Greg Severn’s eyes light up and the tone of his voice elicits excitement when asked about recent developments in the Department of Physics at the University of San Diego.
“We were able to fund an interdisciplinary research program in laser spectroscopy with chemistry and marine sciences through an NSF (National Science Foundation) grant that put $200,000 of new lasers and spectroscopy equipment in an interdisciplinary research lab space,” said Severn, professor and department chair for physics. “Subsequently, we offered an interdisciplinary team-taught (chemistry and physics) honors course in laser spectroscopy. That grant and the work that has stemmed from it are good examples of the new possibilities for exciting work.”
Indeed, it’s a whole new world for physics, chemistry and biochemistry, biology, marine science and environmental studies, USD’s science programs that are based in the Donald P. Shiley Center for Science and Technology. Prior to its opening in fall 2003, the programs were scattered in different on-campus buildings and it presented many challenges. Today, an all-inclusive space gives the respective science programs more visibility and it has taken scientific research and collaboration among science faculty to a new level of academic excellence.
“When you combine the facilities and the grants we’ve secured, I can say we have the capability of being considered a valid player among other institutions,” said Ron Kaufmann, a marine science/environmental studies associate professor and director of USD’s Marine Science graduate program. “Science is about research and here it’s possible in an authentic environment.”
Michel Boudrias, associate professor and department chair of Marine Science and Environmental Studies, said the benefits include partnering on grant applications, team-teaching, hosting science-oriented events for youth, and just having close proximity for a conversation in the hallway with another science expert. “This building was set up to be one of the key hubs of the College for interdisciplinary work. We should be the model.”
It’s certainly working for physics. “We can now say we’re in the top third of the number of physics graduates per year in the country,” Severn said. “We’ve been able to attract new hires in physics with expertise in biophysics, which has given scope to our aspirations of growing in that area, both in terms of interdisciplinary research opportunities for faculty and students, but also in terms of academic programs.”
Biology has long been the science discipline of choice for new USD students. It often has the most majors of all the sciences, has led the way in research dating back to the 1970s, including being the catalyst of what’s known today as Creative Collaborations, which showcases faculty-student research work. As USD’s other science programs have evolved, Biology Department Chair Richard Gonzalez is pleased that more than 300 students are in biology this fall, including nearly 200 in preceptor classes for introduction to biology. “The interest is definitely there,” he said.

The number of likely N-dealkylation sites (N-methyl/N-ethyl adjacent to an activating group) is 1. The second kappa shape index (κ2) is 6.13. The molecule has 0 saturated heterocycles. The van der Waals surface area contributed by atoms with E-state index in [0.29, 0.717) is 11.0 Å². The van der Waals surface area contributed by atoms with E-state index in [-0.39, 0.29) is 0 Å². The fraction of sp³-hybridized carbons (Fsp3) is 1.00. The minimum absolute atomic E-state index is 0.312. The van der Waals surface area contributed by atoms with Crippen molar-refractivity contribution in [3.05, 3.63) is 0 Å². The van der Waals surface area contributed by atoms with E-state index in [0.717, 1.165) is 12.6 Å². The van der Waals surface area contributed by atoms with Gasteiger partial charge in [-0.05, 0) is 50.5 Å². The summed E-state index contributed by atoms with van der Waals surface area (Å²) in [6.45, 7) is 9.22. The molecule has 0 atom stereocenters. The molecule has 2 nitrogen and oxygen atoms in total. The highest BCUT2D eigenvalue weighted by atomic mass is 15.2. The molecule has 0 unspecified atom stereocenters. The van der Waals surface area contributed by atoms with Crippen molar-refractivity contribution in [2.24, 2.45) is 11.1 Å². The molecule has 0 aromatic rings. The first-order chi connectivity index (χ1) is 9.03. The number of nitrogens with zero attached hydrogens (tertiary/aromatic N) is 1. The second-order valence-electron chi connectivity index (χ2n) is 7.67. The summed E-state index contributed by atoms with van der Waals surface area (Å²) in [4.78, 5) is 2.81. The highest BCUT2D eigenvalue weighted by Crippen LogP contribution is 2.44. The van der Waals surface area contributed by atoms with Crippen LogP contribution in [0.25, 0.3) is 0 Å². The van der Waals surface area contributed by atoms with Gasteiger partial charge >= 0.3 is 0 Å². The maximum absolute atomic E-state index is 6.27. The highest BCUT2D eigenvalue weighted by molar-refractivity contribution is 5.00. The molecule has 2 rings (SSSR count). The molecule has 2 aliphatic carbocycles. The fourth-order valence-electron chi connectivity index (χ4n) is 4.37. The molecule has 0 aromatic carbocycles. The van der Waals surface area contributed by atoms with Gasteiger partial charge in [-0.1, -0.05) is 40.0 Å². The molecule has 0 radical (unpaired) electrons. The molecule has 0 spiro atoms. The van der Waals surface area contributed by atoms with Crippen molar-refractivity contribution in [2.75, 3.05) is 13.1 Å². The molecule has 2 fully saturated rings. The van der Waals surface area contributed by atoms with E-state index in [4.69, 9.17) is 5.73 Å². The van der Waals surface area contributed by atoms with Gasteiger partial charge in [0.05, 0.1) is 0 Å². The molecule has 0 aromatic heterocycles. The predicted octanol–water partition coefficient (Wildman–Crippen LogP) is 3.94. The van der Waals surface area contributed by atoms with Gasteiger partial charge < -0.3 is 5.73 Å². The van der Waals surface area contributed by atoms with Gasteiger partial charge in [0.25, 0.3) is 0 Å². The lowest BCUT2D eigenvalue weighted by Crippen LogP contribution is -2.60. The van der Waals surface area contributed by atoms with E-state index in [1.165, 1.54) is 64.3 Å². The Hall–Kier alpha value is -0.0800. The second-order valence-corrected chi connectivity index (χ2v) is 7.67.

It’s there for all science programs, too, regarding undergraduate student research. Summer programs such as SURE (Student Undergraduate Research Experience) for current students and PURE (Pre-Undergraduate Research Experience) for incoming USD freshmen provide critical hands-on experience for science students. They work closely with a faculty member and, in many cases, it helps them establish a comfort level within their science major and, eventually, when considering graduate school.
The Shiley Center for Science and Technology building, which was closely planned and organized with the leadership of biology professor Sue Lowery and building manager Starla Tudor and input from other USD science faculty, provides ample lab space for each of the sciences, gives faculty the means to do better research and students have the means to do their best.
“We’re all moving in the same direction,” Gonzalez said of the burgeoning research environment among USD’s science programs. “It’s very important to all of us to have that interaction because it really benefits our students.”
— Ryan T. Blystone
The fall Sci-Mix takes place from 6 to 7:30 p.m., Wednesday, Oct. 20, in the Shiley Center for Science and Technology atrium. Learn about science research opportunities, as faculty and current undergraduate research students will present posters about their programs and answer questions.